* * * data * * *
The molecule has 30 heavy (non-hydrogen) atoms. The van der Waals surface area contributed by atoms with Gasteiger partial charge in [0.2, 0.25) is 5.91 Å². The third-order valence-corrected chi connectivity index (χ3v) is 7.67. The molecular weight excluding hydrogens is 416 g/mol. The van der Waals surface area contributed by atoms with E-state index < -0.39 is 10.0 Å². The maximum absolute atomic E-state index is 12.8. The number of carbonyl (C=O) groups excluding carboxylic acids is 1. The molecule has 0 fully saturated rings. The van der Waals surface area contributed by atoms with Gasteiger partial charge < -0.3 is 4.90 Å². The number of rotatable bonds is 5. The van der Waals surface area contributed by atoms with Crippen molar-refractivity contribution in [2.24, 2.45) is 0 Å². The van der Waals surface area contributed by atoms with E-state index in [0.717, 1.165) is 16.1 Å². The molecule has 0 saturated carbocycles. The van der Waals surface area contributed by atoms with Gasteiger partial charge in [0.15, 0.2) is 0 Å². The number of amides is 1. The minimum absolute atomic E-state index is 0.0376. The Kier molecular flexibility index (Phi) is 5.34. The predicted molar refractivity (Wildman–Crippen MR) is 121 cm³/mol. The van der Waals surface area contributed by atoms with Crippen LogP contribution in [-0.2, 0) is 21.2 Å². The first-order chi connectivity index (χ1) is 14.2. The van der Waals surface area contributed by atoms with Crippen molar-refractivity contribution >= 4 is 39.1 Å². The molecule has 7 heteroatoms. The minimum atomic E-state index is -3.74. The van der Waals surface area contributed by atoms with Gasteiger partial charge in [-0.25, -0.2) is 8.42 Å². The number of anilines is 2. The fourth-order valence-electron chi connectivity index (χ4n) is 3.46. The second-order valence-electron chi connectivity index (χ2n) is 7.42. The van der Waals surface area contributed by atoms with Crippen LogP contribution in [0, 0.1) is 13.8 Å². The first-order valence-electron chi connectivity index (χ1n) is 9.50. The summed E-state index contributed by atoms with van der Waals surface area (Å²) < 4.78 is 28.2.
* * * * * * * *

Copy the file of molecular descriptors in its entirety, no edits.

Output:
The molecule has 30 heavy (non-hydrogen) atoms. The van der Waals surface area contributed by atoms with Gasteiger partial charge in [0.2, 0.25) is 5.91 Å². The third-order valence-corrected chi connectivity index (χ3v) is 7.67. The molecular weight excluding hydrogens is 416 g/mol. The van der Waals surface area contributed by atoms with E-state index < -0.39 is 10.0 Å². The maximum absolute atomic E-state index is 12.8. The number of carbonyl (C=O) groups excluding carboxylic acids is 1. The molecule has 0 fully saturated rings. The van der Waals surface area contributed by atoms with Gasteiger partial charge < -0.3 is 4.90 Å². The number of rotatable bonds is 5. The van der Waals surface area contributed by atoms with Crippen molar-refractivity contribution in [2.24, 2.45) is 0 Å². The van der Waals surface area contributed by atoms with E-state index in [0.717, 1.165) is 16.1 Å². The molecule has 0 saturated carbocycles. The van der Waals surface area contributed by atoms with Gasteiger partial charge in [0.15, 0.2) is 0 Å². The number of amides is 1. The minimum absolute atomic E-state index is 0.0376. The Kier molecular flexibility index (Phi) is 5.34. The predicted molar refractivity (Wildman–Crippen MR) is 121 cm³/mol. The van der Waals surface area contributed by atoms with Crippen LogP contribution in [-0.2, 0) is 21.2 Å². The first-order chi connectivity index (χ1) is 14.2. The van der Waals surface area contributed by atoms with Crippen molar-refractivity contribution >= 4 is 39.1 Å². The molecule has 7 heteroatoms. The minimum atomic E-state index is -3.74. The van der Waals surface area contributed by atoms with Gasteiger partial charge in [-0.25, -0.2) is 8.42 Å². The number of anilines is 2. The fourth-order valence-electron chi connectivity index (χ4n) is 3.46. The second-order valence-electron chi connectivity index (χ2n) is 7.42. The van der Waals surface area contributed by atoms with Crippen LogP contribution in [0, 0.1) is 13.8 Å². The first-order valence-electron chi connectivity index (χ1n) is 9.50. The summed E-state index contributed by atoms with van der Waals surface area (Å²) < 4.78 is 28.2.